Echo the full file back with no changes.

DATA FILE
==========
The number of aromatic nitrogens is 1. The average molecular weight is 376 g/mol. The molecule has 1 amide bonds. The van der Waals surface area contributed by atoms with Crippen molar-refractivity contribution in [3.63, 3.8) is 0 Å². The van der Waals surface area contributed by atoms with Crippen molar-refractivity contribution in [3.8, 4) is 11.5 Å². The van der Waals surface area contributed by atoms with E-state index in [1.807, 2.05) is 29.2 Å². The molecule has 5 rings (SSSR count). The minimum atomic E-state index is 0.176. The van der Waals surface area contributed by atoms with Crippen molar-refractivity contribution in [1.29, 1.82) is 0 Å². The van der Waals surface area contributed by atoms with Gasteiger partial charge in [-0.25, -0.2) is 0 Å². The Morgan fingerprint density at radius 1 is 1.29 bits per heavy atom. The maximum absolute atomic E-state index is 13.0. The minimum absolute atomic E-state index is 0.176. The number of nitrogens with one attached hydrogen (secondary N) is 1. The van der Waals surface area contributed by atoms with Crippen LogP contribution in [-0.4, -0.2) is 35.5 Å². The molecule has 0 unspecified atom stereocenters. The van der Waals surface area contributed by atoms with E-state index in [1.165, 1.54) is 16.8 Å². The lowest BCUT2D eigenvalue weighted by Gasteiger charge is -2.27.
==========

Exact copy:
The number of aromatic nitrogens is 1. The average molecular weight is 376 g/mol. The molecule has 1 amide bonds. The van der Waals surface area contributed by atoms with Crippen molar-refractivity contribution in [3.63, 3.8) is 0 Å². The van der Waals surface area contributed by atoms with Crippen molar-refractivity contribution in [3.8, 4) is 11.5 Å². The van der Waals surface area contributed by atoms with E-state index in [1.807, 2.05) is 29.2 Å². The molecule has 5 rings (SSSR count). The minimum atomic E-state index is 0.176. The van der Waals surface area contributed by atoms with Crippen molar-refractivity contribution in [1.29, 1.82) is 0 Å². The van der Waals surface area contributed by atoms with Gasteiger partial charge in [-0.25, -0.2) is 0 Å². The Morgan fingerprint density at radius 1 is 1.29 bits per heavy atom. The maximum absolute atomic E-state index is 13.0. The minimum absolute atomic E-state index is 0.176. The number of nitrogens with one attached hydrogen (secondary N) is 1. The van der Waals surface area contributed by atoms with Crippen LogP contribution in [-0.4, -0.2) is 35.5 Å². The molecule has 0 unspecified atom stereocenters. The van der Waals surface area contributed by atoms with E-state index in [1.165, 1.54) is 16.8 Å². The lowest BCUT2D eigenvalue weighted by Gasteiger charge is -2.27.